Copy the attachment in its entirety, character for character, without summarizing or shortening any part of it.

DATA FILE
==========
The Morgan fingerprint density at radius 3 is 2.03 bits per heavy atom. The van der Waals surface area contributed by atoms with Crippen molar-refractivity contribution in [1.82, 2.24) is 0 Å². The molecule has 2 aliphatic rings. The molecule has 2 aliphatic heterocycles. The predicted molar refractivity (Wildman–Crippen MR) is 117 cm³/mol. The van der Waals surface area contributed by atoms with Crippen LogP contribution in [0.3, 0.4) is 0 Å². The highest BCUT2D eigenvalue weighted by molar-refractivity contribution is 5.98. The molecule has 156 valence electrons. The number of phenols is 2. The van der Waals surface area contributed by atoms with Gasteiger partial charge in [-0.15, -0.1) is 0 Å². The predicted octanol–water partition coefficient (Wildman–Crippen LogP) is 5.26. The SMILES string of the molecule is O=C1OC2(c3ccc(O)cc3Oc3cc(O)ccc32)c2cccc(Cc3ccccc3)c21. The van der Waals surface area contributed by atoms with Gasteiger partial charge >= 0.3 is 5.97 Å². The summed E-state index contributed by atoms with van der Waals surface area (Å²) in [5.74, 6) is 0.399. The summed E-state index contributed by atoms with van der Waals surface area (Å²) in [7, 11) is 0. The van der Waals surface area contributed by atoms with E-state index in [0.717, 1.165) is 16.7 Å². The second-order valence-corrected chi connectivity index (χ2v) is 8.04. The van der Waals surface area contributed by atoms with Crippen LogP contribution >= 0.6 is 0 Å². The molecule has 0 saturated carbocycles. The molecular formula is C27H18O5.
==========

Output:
The Morgan fingerprint density at radius 3 is 2.03 bits per heavy atom. The van der Waals surface area contributed by atoms with Crippen molar-refractivity contribution in [1.82, 2.24) is 0 Å². The molecule has 2 aliphatic rings. The molecule has 2 aliphatic heterocycles. The predicted molar refractivity (Wildman–Crippen MR) is 117 cm³/mol. The van der Waals surface area contributed by atoms with Crippen LogP contribution in [0.3, 0.4) is 0 Å². The highest BCUT2D eigenvalue weighted by molar-refractivity contribution is 5.98. The molecule has 156 valence electrons. The number of phenols is 2. The van der Waals surface area contributed by atoms with Gasteiger partial charge in [-0.15, -0.1) is 0 Å². The predicted octanol–water partition coefficient (Wildman–Crippen LogP) is 5.26. The SMILES string of the molecule is O=C1OC2(c3ccc(O)cc3Oc3cc(O)ccc32)c2cccc(Cc3ccccc3)c21. The van der Waals surface area contributed by atoms with Gasteiger partial charge >= 0.3 is 5.97 Å². The summed E-state index contributed by atoms with van der Waals surface area (Å²) in [5.74, 6) is 0.399. The summed E-state index contributed by atoms with van der Waals surface area (Å²) in [7, 11) is 0. The van der Waals surface area contributed by atoms with E-state index in [0.717, 1.165) is 16.7 Å². The second-order valence-corrected chi connectivity index (χ2v) is 8.04. The van der Waals surface area contributed by atoms with Crippen LogP contribution >= 0.6 is 0 Å². The molecule has 0 saturated carbocycles. The molecular formula is C27H18O5.